The Shielding Effect
Atomic Radius • On your help sheet, draw arrows like this:
Rank the atoms from smallest to largest K, S, Rb, Cl
Did you get? Cl < S < K < Rb
Let’s look a little closer. . • Why is Cl smaller than S even though they are in the same period? • Chlorine has more protons which allow it to pull in it’s electrons more effectively
Let’s Look at these closer… • Why is K smaller than Rb? • Potassium has one less energy level. Rubidium’s electrons are experiencing the shielding effect which is causing them to not feel the pull from the nucleus.
Which atom would you predict to be larger? Carbon or Nitrogen?
Why is a carbon atom larger than a nitrogen atom?
Why is a carbon atom larger than a nitrogen atom? • The 7 protons in a nitrogen atom are more effective at pulling in the two energy levels then the 6 protons in a carbon atom.
Why is a He atom smaller than a Ne atom?
Why is a He atom smaller than a Ne atom? • Helium has a greater effective nuclear charge than neon because helium has a lower shielding effect from having only one energy level whereas neon has two.
Chemical Reactivity • Metals tend to lose electrons when reacting • Large metal atoms are more reactive. • Nonmetals tend to gain electrons when reacting. • Small nonmetal atoms are more reactive.
Chemical Reactivity • Metals increase in reactivity left and down • Nonmetals become more reactive up and to the right. • Most reactive metal is? Francium • Most reactive nonmetals is? Fluorine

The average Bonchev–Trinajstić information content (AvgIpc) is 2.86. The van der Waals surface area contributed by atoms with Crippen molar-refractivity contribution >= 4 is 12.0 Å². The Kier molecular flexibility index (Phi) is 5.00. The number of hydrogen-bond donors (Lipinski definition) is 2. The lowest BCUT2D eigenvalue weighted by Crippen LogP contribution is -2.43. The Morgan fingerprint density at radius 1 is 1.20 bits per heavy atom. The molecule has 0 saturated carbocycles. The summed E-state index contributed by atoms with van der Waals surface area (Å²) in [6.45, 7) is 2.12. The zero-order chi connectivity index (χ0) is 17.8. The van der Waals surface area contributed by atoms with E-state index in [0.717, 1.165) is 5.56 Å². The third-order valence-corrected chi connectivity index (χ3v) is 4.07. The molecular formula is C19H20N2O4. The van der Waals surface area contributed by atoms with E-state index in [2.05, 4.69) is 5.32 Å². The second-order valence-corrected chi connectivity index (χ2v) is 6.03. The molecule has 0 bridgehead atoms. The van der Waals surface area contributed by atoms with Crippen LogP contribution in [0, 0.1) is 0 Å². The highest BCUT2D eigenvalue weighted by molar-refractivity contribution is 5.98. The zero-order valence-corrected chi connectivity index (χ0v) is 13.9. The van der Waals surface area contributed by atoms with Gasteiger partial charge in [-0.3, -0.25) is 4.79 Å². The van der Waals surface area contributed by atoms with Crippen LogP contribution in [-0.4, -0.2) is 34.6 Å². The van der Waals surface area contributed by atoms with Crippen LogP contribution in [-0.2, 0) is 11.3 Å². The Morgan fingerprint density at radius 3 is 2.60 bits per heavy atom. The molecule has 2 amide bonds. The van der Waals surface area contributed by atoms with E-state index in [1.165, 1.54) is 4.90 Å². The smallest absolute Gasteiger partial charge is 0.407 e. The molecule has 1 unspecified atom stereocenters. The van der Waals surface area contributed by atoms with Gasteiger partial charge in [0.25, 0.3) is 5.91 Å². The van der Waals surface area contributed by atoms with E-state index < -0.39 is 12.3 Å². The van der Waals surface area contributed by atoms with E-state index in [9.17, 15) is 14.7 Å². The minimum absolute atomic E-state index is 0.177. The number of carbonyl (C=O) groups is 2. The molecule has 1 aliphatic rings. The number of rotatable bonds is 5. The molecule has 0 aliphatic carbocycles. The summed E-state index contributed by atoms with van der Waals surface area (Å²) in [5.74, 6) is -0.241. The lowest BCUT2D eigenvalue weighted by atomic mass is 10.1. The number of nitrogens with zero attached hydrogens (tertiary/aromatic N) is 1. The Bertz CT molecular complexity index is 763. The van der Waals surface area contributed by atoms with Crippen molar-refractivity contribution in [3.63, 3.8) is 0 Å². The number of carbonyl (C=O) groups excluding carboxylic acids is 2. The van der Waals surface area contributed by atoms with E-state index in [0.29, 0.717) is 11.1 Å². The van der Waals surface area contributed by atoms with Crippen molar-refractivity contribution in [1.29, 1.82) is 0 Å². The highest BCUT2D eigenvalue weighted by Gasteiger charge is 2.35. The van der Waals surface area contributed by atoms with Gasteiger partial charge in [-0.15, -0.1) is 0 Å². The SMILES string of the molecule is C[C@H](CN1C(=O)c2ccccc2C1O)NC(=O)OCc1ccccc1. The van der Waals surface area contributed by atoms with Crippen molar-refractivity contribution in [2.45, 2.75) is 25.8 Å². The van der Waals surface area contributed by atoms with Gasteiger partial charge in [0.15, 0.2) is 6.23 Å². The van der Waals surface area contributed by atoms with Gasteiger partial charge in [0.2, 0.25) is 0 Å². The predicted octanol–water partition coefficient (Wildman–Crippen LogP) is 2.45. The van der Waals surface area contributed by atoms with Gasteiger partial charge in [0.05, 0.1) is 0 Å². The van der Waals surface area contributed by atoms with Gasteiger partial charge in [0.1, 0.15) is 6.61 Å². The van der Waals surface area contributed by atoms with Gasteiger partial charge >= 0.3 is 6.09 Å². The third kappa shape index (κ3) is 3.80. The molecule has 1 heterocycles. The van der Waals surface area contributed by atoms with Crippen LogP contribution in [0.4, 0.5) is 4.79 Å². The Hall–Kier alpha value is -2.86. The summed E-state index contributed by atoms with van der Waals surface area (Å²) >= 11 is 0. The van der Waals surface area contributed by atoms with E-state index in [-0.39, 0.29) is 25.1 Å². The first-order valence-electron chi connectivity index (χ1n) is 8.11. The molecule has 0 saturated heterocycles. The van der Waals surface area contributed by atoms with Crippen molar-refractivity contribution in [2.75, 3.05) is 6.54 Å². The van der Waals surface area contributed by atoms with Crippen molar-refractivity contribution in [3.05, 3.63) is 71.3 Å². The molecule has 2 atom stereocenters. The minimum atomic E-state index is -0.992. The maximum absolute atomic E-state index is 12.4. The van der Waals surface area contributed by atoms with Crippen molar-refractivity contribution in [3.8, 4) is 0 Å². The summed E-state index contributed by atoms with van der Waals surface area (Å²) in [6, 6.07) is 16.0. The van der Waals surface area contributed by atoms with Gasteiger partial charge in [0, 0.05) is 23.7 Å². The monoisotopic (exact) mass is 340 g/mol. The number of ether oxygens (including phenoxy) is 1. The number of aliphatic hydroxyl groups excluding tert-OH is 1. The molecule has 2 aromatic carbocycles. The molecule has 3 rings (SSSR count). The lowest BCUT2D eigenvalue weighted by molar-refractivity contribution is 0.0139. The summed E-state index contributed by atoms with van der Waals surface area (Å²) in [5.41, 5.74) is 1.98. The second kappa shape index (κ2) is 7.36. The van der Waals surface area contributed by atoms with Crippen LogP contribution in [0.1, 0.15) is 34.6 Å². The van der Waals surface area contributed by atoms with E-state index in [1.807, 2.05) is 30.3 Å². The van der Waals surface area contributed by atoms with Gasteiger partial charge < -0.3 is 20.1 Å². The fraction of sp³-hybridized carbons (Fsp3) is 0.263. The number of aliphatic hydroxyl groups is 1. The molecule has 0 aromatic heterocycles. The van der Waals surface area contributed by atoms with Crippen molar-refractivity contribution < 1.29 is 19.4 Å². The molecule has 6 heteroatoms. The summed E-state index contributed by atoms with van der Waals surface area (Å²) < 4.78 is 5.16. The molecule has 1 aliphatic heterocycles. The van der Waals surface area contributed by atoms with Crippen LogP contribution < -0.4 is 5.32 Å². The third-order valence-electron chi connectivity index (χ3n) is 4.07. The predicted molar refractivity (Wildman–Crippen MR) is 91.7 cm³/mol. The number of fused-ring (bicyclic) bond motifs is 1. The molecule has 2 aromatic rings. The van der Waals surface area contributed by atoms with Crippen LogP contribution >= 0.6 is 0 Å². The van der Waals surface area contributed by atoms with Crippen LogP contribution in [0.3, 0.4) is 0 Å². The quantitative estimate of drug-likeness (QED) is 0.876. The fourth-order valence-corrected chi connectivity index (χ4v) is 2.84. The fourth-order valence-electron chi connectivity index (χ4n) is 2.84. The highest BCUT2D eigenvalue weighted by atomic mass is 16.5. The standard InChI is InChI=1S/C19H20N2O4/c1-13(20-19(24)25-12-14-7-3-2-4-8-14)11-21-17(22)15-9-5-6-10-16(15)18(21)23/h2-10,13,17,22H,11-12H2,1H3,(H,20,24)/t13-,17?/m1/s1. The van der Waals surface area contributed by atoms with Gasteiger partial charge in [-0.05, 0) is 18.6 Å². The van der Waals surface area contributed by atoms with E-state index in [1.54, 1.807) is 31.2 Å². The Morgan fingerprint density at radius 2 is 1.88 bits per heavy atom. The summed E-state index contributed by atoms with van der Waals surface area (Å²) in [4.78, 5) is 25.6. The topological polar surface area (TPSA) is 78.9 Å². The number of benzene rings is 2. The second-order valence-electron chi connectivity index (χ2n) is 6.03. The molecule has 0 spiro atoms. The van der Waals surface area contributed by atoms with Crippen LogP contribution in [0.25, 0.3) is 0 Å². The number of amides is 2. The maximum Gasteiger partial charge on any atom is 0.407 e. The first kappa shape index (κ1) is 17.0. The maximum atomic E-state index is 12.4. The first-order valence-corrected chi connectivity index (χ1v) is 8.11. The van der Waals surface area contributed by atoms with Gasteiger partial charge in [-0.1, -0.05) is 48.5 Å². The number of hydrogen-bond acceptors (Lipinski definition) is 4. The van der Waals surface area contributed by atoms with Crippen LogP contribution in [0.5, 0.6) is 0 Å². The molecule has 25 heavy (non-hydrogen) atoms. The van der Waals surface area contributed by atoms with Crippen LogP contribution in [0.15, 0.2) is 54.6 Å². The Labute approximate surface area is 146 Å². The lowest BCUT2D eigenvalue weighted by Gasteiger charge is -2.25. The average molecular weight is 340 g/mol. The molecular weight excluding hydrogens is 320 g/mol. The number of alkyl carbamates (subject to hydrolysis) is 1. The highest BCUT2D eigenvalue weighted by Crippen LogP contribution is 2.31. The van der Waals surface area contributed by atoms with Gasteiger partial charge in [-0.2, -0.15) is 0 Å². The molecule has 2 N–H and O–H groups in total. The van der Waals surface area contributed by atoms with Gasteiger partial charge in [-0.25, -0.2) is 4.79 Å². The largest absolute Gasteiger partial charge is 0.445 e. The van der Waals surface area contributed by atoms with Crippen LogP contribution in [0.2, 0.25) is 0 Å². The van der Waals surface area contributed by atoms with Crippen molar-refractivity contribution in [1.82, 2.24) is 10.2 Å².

Francium • Francium is the least stable naturally occurring element with a half-life of only 22 minutes. • It has been calculate that there is at most 30 g of Francium in the Earth’s crust at any time.
Fluorine • The only elements it doesn't vigorously react with are oxygen, helium, neon, and argon. • It is one of the few elements that will form compounds with noble gases xenon, krypton, and radon.
Overall Reactivity • Your help sheet will look like this: 0
Ionic Radius • Ionic radius is the size of an ion. • Rules for Ionic Radius: • Anions are “always” larger than cations. • Ionic radius goes by the same rules as atomic radius (ions get larger as we move down and to the left) • We have to treat anions and cations separately (anions are bigger)
Rank the ions from smallest to largest + K, 3 N , + Na , 2 O
Did you get? + Na , + K, 23 O , N